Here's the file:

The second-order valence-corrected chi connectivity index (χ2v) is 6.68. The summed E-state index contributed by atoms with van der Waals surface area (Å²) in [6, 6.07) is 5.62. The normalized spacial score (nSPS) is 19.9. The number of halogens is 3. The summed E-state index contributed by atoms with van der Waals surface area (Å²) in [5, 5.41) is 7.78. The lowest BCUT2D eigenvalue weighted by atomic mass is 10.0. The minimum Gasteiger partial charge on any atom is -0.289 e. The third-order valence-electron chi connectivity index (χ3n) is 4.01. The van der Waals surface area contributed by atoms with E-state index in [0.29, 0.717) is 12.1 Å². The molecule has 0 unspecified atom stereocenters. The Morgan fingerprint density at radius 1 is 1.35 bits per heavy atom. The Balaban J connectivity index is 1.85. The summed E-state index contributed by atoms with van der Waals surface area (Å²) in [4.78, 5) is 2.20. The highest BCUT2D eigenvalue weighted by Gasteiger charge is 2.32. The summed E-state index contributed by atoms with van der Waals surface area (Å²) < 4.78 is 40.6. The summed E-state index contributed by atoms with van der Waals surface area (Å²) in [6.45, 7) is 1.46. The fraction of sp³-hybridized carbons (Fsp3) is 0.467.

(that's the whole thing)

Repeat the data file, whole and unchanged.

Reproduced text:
The second-order valence-corrected chi connectivity index (χ2v) is 6.68. The summed E-state index contributed by atoms with van der Waals surface area (Å²) in [6, 6.07) is 5.62. The normalized spacial score (nSPS) is 19.9. The number of halogens is 3. The summed E-state index contributed by atoms with van der Waals surface area (Å²) in [5, 5.41) is 7.78. The lowest BCUT2D eigenvalue weighted by atomic mass is 10.0. The minimum Gasteiger partial charge on any atom is -0.289 e. The third-order valence-electron chi connectivity index (χ3n) is 4.01. The van der Waals surface area contributed by atoms with E-state index in [0.29, 0.717) is 12.1 Å². The molecule has 0 unspecified atom stereocenters. The Morgan fingerprint density at radius 1 is 1.35 bits per heavy atom. The Balaban J connectivity index is 1.85. The summed E-state index contributed by atoms with van der Waals surface area (Å²) in [4.78, 5) is 2.20. The highest BCUT2D eigenvalue weighted by Gasteiger charge is 2.32. The summed E-state index contributed by atoms with van der Waals surface area (Å²) < 4.78 is 40.6. The summed E-state index contributed by atoms with van der Waals surface area (Å²) in [6.45, 7) is 1.46. The fraction of sp³-hybridized carbons (Fsp3) is 0.467.